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Thermal imaging camera for damp diagnosis

While invasive testing methods may sometimes be necessary to determine the source and extent of damp problems in buildings, there is a variety of frontline tools to assist in the initial diagnosis. Electronic moisture meters, surface thermometers, hygrometers and data loggers all have their part to play. For experts like Brick Tie Preservation in Yorkshire (UK), these are indeed standard tools-of-thetrade. The company also has its own salts analysis and gravimetric testing lab for masonry samples. With all these available options available, it still chose to add thermal imaging to its arsenal.

Thermal imaging has  the ability to see the ‘big picture’ in an instant and to factor in hidden features and defects that have a bearing on the damp problem; these can easily be seen on a thermal image through differences in heat transfer and heat retention. Brick Tie Preservation’s MD, Bryan Hindle, compares his thermal imaging camera to a time-machine that can help him see the building’s history.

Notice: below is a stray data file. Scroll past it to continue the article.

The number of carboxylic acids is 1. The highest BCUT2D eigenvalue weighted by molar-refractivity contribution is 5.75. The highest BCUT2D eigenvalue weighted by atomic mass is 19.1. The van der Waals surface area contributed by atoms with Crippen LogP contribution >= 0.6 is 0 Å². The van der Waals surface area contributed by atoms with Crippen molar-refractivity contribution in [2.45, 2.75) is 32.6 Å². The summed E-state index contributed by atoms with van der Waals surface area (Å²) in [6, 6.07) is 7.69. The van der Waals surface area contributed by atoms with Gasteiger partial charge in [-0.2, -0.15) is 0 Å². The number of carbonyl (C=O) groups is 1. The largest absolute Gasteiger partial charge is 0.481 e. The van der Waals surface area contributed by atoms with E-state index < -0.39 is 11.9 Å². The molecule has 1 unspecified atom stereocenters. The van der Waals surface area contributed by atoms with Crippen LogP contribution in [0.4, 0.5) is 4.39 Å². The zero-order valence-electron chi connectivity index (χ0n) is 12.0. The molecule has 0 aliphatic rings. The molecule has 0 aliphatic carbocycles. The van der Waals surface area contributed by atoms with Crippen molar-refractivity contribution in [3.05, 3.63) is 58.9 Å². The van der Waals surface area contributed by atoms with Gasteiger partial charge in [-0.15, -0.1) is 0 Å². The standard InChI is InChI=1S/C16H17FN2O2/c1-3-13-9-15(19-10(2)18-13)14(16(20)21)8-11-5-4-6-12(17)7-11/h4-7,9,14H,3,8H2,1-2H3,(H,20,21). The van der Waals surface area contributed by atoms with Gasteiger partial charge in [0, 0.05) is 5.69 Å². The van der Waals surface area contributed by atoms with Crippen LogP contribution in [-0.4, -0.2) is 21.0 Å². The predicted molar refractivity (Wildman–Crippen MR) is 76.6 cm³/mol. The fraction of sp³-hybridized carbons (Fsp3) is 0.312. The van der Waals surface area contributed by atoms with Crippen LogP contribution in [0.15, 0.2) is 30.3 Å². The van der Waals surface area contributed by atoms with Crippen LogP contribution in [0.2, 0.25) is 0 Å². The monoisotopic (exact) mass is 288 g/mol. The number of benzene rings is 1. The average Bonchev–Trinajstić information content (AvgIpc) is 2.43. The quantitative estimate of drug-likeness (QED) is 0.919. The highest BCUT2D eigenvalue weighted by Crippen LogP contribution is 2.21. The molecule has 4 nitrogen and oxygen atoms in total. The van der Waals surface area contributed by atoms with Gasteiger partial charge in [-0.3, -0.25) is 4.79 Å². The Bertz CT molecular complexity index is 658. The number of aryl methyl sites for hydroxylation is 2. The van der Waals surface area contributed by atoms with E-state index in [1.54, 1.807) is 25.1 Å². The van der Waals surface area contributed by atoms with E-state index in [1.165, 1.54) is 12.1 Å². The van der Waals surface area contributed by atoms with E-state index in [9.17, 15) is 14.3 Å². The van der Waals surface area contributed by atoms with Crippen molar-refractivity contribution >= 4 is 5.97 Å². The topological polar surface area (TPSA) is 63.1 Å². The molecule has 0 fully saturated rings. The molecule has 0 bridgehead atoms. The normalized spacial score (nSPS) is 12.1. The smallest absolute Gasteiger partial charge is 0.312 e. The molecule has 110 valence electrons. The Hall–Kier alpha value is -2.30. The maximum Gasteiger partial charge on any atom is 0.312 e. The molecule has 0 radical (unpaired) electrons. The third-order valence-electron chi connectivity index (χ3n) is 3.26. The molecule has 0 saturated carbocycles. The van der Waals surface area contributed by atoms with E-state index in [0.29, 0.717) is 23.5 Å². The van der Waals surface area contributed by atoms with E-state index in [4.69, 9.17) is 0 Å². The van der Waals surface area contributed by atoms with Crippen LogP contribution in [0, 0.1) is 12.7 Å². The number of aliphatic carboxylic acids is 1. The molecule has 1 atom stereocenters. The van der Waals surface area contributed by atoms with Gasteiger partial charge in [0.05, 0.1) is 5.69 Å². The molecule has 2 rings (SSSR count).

“ Al though building thermography isn’t rocket science, it does require sound understanding of how it works and what influences equipment and results,”  Hindle explained. “I think a Level 1 thermography qualification is perfect for anyone starting out in thermography and I refused to contemplate using an IR camera in my work without it.”

Next step was to decide on the most suitable thermal imaging camera and as a result of his training, Bryan realised that an entry-level model would be false economy for his business. Whilst they are a good choice for basic troubleshooting, they do not have the performance and functionality needed to see complex problems evidenced by subtle temperature differences.

With expert guidance from Stuart Holland of TCL, himself a  Level III thermographer,  Hindle  chose the FLIR T420bx with an additional wide angle lens as much of the company’s work is performed indoors.

According to Hindle,  the FLIR T420bx provided the ideal combination of functionality, sensitivity and resolution. “Having tried cheaper ‘pistol grip’ type units I find the ergonomics of the swivel lens and hand grip much better in use.”

He added: “Good sensitivity is a particularly important criterion as I can’t count on high temperature differentials and I need to deal with conditions as I find them.  Preparation counts for little if, for example, the doors and windows of a building are open when I arrive making the measurement conditions far less than ideal.”

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